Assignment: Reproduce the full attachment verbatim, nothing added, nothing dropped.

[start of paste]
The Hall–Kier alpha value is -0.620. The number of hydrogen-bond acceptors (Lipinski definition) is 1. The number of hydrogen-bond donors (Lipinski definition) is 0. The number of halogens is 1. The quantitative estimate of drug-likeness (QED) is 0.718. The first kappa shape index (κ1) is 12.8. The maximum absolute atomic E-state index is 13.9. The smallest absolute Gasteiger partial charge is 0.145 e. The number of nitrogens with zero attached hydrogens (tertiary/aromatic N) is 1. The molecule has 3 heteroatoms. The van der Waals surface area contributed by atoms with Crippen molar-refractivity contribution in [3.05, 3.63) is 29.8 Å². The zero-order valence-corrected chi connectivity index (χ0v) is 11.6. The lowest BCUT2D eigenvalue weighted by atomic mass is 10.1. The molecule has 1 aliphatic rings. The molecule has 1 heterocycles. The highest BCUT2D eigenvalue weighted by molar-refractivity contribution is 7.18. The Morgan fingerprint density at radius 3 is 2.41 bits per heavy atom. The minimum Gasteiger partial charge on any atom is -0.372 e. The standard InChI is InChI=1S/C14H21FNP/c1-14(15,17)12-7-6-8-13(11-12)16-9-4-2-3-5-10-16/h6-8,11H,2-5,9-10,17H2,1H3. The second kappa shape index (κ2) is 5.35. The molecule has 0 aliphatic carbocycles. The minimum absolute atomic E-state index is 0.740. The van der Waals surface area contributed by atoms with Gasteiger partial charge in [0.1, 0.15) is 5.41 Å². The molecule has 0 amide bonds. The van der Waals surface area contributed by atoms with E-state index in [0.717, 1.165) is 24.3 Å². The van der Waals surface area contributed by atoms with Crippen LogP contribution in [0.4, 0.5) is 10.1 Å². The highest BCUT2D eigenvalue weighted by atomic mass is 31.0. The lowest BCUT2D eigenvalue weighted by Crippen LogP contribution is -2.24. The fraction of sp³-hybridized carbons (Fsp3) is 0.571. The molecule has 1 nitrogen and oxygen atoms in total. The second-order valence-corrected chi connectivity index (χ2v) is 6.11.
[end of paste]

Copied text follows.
The Hall–Kier alpha value is -0.620. The number of hydrogen-bond acceptors (Lipinski definition) is 1. The number of hydrogen-bond donors (Lipinski definition) is 0. The number of halogens is 1. The quantitative estimate of drug-likeness (QED) is 0.718. The first kappa shape index (κ1) is 12.8. The maximum absolute atomic E-state index is 13.9. The smallest absolute Gasteiger partial charge is 0.145 e. The number of nitrogens with zero attached hydrogens (tertiary/aromatic N) is 1. The molecule has 3 heteroatoms. The van der Waals surface area contributed by atoms with Crippen molar-refractivity contribution in [3.05, 3.63) is 29.8 Å². The zero-order valence-corrected chi connectivity index (χ0v) is 11.6. The lowest BCUT2D eigenvalue weighted by atomic mass is 10.1. The molecule has 1 aliphatic rings. The molecule has 1 heterocycles. The highest BCUT2D eigenvalue weighted by molar-refractivity contribution is 7.18. The Morgan fingerprint density at radius 3 is 2.41 bits per heavy atom. The minimum Gasteiger partial charge on any atom is -0.372 e. The standard InChI is InChI=1S/C14H21FNP/c1-14(15,17)12-7-6-8-13(11-12)16-9-4-2-3-5-10-16/h6-8,11H,2-5,9-10,17H2,1H3. The second kappa shape index (κ2) is 5.35. The molecule has 0 aliphatic carbocycles. The minimum absolute atomic E-state index is 0.740. The van der Waals surface area contributed by atoms with Gasteiger partial charge in [0.1, 0.15) is 5.41 Å². The molecule has 0 amide bonds. The van der Waals surface area contributed by atoms with E-state index in [0.717, 1.165) is 24.3 Å². The van der Waals surface area contributed by atoms with Crippen LogP contribution in [0.4, 0.5) is 10.1 Å². The highest BCUT2D eigenvalue weighted by atomic mass is 31.0. The lowest BCUT2D eigenvalue weighted by Crippen LogP contribution is -2.24. The fraction of sp³-hybridized carbons (Fsp3) is 0.571. The molecule has 1 nitrogen and oxygen atoms in total. The second-order valence-corrected chi connectivity index (χ2v) is 6.11.